Another day, another ransomware: NotPetya

Written by Federico Valentini, CEFRIEL

Another day, another ransomware.

This new strain is called Petya, or Petrwap, or NotPetya and according with multiple sources, Ukraine is the most targeted country followed by Russia. What we saw in the early hours of propagation were so many technical analyses, many of which turned out to be wrong or inaccurate.

At the time of writing, I can say that this is not the usual ransomware campaign we are used to see because right now it’s clearer that NotPetya is definitely not designed to make money, but rather to cause damage, spreading fast and globally, camouflaging to look like the original Petya ransomware.


Figure 1 - Percentage of infection by country

 

Few elements in support of this thought:

  • Single hardcoded BTC address for paying the ransom for each victim, while most ransomware strains create a custom BTC address for each victim. At this moment, the attacker(s) collected barely 44 transactions and while I was analysing them, one specific transaction caught my attention, as you can see in Figure 2.


Figure 2 - A specific (and hilarious) transaction to the attacker(s) wallet

 

  • “Payment & Restore” process required to send an email including the sender bitcoin address among a “personal key installation key” (which is very complex strings for a common user, as shown in Figure 3) to an address that had been immediately disabled by the service provider. This countermeasure makes the recovery mechanism unusable and probably the attacker(s) was already aware of it.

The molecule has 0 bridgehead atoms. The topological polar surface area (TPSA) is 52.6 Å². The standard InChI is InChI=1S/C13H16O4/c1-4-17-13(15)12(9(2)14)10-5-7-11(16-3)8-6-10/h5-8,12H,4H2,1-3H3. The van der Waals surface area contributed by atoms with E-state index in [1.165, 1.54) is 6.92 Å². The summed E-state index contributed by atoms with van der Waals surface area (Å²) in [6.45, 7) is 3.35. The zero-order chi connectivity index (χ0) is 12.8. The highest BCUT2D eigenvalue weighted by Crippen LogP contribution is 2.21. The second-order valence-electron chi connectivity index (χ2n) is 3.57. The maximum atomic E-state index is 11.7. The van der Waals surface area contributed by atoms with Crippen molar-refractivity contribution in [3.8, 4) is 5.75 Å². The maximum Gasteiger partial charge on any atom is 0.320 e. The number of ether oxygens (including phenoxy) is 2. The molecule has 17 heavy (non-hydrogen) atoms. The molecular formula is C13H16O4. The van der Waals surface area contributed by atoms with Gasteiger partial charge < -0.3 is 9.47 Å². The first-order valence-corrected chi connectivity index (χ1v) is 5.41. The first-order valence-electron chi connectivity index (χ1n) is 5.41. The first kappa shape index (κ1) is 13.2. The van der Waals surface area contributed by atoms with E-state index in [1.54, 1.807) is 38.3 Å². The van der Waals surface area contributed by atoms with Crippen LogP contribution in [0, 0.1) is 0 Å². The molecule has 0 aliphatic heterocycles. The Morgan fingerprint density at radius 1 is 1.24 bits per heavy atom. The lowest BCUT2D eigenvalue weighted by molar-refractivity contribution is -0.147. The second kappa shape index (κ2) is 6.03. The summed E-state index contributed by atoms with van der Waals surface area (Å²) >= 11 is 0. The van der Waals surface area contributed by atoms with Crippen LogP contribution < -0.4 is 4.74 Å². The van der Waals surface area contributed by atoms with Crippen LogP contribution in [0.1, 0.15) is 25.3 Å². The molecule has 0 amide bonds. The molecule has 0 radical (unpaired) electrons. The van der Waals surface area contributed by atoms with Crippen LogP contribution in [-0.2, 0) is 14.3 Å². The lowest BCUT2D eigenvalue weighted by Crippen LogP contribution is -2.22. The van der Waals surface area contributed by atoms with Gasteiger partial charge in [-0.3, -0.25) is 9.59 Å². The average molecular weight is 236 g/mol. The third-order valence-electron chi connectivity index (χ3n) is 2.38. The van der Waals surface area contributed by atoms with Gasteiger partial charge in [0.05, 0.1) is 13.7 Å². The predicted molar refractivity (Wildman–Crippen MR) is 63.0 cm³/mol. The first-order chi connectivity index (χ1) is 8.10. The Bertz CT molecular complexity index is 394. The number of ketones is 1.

Figure 3 - NotPetya screen

 

Furthermore, there are main differences between NotPetya and the last global ransomware called WannaCry which was spread entirely using SMBv1 (ETERNALBLUE) and all the infected systems began to scan and, in their turn, infect other systems. This causes a global and exponential infection. NotPetya, instead, is spreading itself only inside local network and not over the entire Internet, so the probability of being victim of the attack is lower because it requires that the system is already on the same subnet of another infected device.


Figure 4 - Infection methods of NotPetya. Credits: Kryptoslogic

 

Another difference is related to how the initial dropper was spread: in WannaCry it seems to have been spread by an infected document, while in NotPetya the dropper was spread through a fake MeDoc update, a software widely used by Ukrainian companies for paying taxes. That’s why Ukraine was the most hit country in this malware campaign. Furthermore, every company that does business in Ukraine (and obviously pay taxes there) with high probability use MeDoc and that’s why this attack hit also many other foreign companies.

There are also claims about using of spear-phishing campaigns to expand the infection globally but, at the time of writing, this information is not yet confirmed.